Tag Archives: books

Barnes & Noble: Top Ten Books

by Catherine L. Tully


I was loving this resource and thought I’d share–especially since most writers are readers…

Barnes & Noble has this great section on their website where they update the top ten books (for a number of categories) each and every day. Seriously!

Categories include both fiction and non-fiction. This is a great site for deciding what you would like to read next–or for research purposes. Hope you like…

John Updike’s Writing Wisdom (part I): Book Reviews

by Erin Dalpini

I’m working on a new project—a book review of a contemporary novel I recently read; although I’ve done this before, I’ve been thinking a lot lately about what makes a fantastic book review.

Last fall, when I was doing some research for a review of Toni Morrison’s newest novel, A Mercy, I dabbled around on the Internet to see what others were saying about this book so that I could join in that conversation. I’d already read the book and had formed an impression of it, but I knew I needed to know what the experts thought.

One of the first pieces I found, a review in the The New Yorker caused me to sit up and take notice—it was an engaging, entertaining, and also gave me some new insight into the novel. When I looked for the byline, to my surprise, it was the literary legend John Updike. Updike, though best-remembered for his extensive body of fiction (short stories, novels, poetry), produced an equally-impressive array of literary criticism and essays. In short: the man was prolific. And he had an extraordinary way of making a book review anything but mundane. This piece was sharp, witty, informed, concise—essentially, it was the best book review I’d ever read and it left quite an impression on me.

So, returning to the writer’s block, I was curious: what did Updike have to say about writing book reviews? And what do modern day writers do when they have an obscure question like that?

Right. Turn to Google.

I was fortunate early on to stumble across a post (from a book blog I promptly bookmarked) pointing to hidden treasure: an older post, from the blog of the National Book Critics Circle, citing helpful tips from the master himself (one that’s so dated it redirects readers to the new host that, from what I can tell, does not have the piece archived). The advice is from Updikes’s Picked Up Pieces, a collection of his assorted prose. Three points (of six) I found incredibly helpful… Continue reading John Updike’s Writing Wisdom (part I): Book Reviews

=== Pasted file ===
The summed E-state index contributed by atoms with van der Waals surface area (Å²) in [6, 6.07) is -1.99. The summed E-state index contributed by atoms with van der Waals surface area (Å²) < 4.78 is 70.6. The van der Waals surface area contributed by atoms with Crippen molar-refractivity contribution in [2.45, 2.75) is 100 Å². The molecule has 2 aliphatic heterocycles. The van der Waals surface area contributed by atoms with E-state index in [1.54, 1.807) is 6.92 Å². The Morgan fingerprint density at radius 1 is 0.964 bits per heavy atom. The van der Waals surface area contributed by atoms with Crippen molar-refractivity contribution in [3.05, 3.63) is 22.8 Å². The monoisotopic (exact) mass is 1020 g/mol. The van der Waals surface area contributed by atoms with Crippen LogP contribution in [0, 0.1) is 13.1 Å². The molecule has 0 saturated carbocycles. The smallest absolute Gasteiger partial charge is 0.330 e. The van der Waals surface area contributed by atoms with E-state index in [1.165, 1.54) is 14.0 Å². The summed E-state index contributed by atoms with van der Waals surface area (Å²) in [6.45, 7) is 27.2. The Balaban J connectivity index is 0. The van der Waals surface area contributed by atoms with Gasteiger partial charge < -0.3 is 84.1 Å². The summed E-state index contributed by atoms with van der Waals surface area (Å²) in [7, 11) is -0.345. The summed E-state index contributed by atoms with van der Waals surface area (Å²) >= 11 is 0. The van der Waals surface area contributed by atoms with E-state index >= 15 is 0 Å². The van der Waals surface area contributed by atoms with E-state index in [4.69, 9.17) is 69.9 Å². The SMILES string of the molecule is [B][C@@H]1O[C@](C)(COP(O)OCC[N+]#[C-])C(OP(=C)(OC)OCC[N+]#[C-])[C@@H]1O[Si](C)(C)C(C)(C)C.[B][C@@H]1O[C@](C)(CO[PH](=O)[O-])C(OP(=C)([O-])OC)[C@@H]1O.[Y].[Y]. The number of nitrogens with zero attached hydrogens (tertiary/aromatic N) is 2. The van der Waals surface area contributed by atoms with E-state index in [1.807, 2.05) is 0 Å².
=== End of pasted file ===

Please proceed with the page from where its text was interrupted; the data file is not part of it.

A Larger Truth

Didionby Mike O’Mary

Twenty years ago, when I got an MFA in creative writing, fiction and poetry were the only options when it came to areas of emphasis. Since then, creative nonfiction has gained equal footing with fiction and poetry in the eyes of academia, and many MFA programs now offer an emphasis in creative nonfiction.

Of course, readers are less interested in the views of academia than in a good read. Consequently, readers have known for decades what MFA programs have finally figured out: creative nonfiction is hot! And there are many places to publish -– everywhere from Harper’s to your local paper. In fact, before I published creative nonfiction “essays” in the Sunday Magazines of the Chicago Tribune, Baltimore Sun and others, I got my first breaks with newspapers like the Peoria Journal Star and the Joliet Herald.

In a www.creativenonfiction.org article, Lee Gutkind, often described as the “Godfather of creative nonfiction,” says creative nonfiction “offers flexibility and freedom while adhering to the basic tenets of reportage. In creative nonfiction, writers can be poetic and journalistic simultaneously.”

In that same article, Gutkin quotes Gay Talese, who described creative nonfiction this way: “Though often like fiction, it is not fiction. It is, or should be, as reliable as the most reliable reportage, although it seeks a larger truth than is possible through the mere compilation of verifiable facts.”

There are lots of great examples of authors who sought “a larger truth” in their creative nonfiction. Some of my favorites are Joan Didion (The White Album and Slouching Toward Bethlehem), Michael Herr (Dispatches), Barry Lopez (Arctic Dreams), Frank McCourt (Angela’s Ashes), Tom Wolfe (The Electric Kool-Aid Acid Test and The Right Stuff), Maxine Hong Kingston (The Woman Warrior), and Mary Karr (The Liar’s Club). Who are your favorite authors of creative nonfiction? And when do you plan to join their ranks?

Mike O’Mary is founding dreamer of Dream of Things, a book publisher currently accepting creative nonfiction stories for anthologies on 15 topics.